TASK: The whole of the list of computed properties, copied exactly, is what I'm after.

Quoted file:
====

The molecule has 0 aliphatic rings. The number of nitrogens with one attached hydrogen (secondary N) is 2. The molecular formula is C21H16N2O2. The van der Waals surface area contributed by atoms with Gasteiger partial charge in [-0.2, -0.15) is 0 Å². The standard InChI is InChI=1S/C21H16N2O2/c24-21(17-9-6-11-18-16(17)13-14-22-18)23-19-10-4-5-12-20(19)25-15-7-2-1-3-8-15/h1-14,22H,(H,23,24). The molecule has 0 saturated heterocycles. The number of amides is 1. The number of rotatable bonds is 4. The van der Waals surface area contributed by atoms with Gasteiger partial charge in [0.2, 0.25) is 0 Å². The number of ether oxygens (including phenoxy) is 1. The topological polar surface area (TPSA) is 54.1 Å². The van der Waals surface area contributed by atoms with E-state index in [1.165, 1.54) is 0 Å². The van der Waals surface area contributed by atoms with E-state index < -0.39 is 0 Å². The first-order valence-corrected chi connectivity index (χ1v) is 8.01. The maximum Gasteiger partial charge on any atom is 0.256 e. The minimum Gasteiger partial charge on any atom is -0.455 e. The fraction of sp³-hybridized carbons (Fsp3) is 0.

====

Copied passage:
The molecule has 0 aliphatic rings. The number of nitrogens with one attached hydrogen (secondary N) is 2. The molecular formula is C21H16N2O2. The van der Waals surface area contributed by atoms with Gasteiger partial charge in [-0.2, -0.15) is 0 Å². The standard InChI is InChI=1S/C21H16N2O2/c24-21(17-9-6-11-18-16(17)13-14-22-18)23-19-10-4-5-12-20(19)25-15-7-2-1-3-8-15/h1-14,22H,(H,23,24). The molecule has 0 saturated heterocycles. The number of amides is 1. The number of rotatable bonds is 4. The van der Waals surface area contributed by atoms with Gasteiger partial charge in [0.2, 0.25) is 0 Å². The number of ether oxygens (including phenoxy) is 1. The topological polar surface area (TPSA) is 54.1 Å². The van der Waals surface area contributed by atoms with E-state index in [1.165, 1.54) is 0 Å². The van der Waals surface area contributed by atoms with E-state index < -0.39 is 0 Å². The first-order valence-corrected chi connectivity index (χ1v) is 8.01. The maximum Gasteiger partial charge on any atom is 0.256 e. The minimum Gasteiger partial charge on any atom is -0.455 e. The fraction of sp³-hybridized carbons (Fsp3) is 0.